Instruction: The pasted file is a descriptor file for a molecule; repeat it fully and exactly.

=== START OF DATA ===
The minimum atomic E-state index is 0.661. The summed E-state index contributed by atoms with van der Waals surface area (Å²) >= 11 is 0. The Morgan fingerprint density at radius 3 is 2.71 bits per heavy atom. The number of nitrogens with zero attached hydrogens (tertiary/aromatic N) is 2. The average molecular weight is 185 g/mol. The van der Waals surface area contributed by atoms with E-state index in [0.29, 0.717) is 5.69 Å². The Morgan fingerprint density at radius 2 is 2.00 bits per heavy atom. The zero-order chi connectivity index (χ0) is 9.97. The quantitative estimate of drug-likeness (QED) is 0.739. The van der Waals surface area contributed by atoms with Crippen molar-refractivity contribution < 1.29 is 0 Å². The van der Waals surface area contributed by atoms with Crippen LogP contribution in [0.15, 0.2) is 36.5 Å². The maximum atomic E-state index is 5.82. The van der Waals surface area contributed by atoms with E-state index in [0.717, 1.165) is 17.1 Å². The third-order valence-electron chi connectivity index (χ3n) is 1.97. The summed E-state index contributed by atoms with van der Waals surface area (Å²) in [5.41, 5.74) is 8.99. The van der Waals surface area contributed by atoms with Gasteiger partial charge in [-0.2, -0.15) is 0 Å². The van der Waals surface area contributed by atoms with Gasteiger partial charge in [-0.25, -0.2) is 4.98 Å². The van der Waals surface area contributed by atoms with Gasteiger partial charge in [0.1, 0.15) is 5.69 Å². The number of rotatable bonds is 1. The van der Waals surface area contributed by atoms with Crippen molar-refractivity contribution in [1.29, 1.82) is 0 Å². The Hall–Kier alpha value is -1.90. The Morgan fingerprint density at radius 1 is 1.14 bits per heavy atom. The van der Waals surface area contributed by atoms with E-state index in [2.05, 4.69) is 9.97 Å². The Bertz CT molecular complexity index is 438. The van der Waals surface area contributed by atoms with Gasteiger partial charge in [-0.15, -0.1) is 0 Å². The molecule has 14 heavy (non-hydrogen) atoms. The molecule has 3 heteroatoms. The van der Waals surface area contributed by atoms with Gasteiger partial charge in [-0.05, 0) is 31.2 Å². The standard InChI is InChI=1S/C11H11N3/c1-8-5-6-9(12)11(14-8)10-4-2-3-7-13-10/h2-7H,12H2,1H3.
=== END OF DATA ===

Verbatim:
The minimum atomic E-state index is 0.661. The summed E-state index contributed by atoms with van der Waals surface area (Å²) >= 11 is 0. The Morgan fingerprint density at radius 3 is 2.71 bits per heavy atom. The number of nitrogens with zero attached hydrogens (tertiary/aromatic N) is 2. The average molecular weight is 185 g/mol. The van der Waals surface area contributed by atoms with E-state index in [0.29, 0.717) is 5.69 Å². The Morgan fingerprint density at radius 2 is 2.00 bits per heavy atom. The zero-order chi connectivity index (χ0) is 9.97. The quantitative estimate of drug-likeness (QED) is 0.739. The van der Waals surface area contributed by atoms with Crippen molar-refractivity contribution < 1.29 is 0 Å². The van der Waals surface area contributed by atoms with Crippen LogP contribution in [0.15, 0.2) is 36.5 Å². The maximum atomic E-state index is 5.82. The van der Waals surface area contributed by atoms with E-state index in [0.717, 1.165) is 17.1 Å². The third-order valence-electron chi connectivity index (χ3n) is 1.97. The summed E-state index contributed by atoms with van der Waals surface area (Å²) in [5.41, 5.74) is 8.99. The van der Waals surface area contributed by atoms with Gasteiger partial charge in [-0.2, -0.15) is 0 Å². The van der Waals surface area contributed by atoms with Gasteiger partial charge in [-0.25, -0.2) is 4.98 Å². The van der Waals surface area contributed by atoms with Gasteiger partial charge in [0.1, 0.15) is 5.69 Å². The number of rotatable bonds is 1. The van der Waals surface area contributed by atoms with Crippen molar-refractivity contribution in [1.29, 1.82) is 0 Å². The Hall–Kier alpha value is -1.90. The Morgan fingerprint density at radius 1 is 1.14 bits per heavy atom. The van der Waals surface area contributed by atoms with E-state index in [2.05, 4.69) is 9.97 Å². The Bertz CT molecular complexity index is 438. The van der Waals surface area contributed by atoms with Gasteiger partial charge in [-0.15, -0.1) is 0 Å². The molecule has 14 heavy (non-hydrogen) atoms. The molecule has 3 heteroatoms. The van der Waals surface area contributed by atoms with Gasteiger partial charge in [-0.05, 0) is 31.2 Å². The standard InChI is InChI=1S/C11H11N3/c1-8-5-6-9(12)11(14-8)10-4-2-3-7-13-10/h2-7H,12H2,1H3.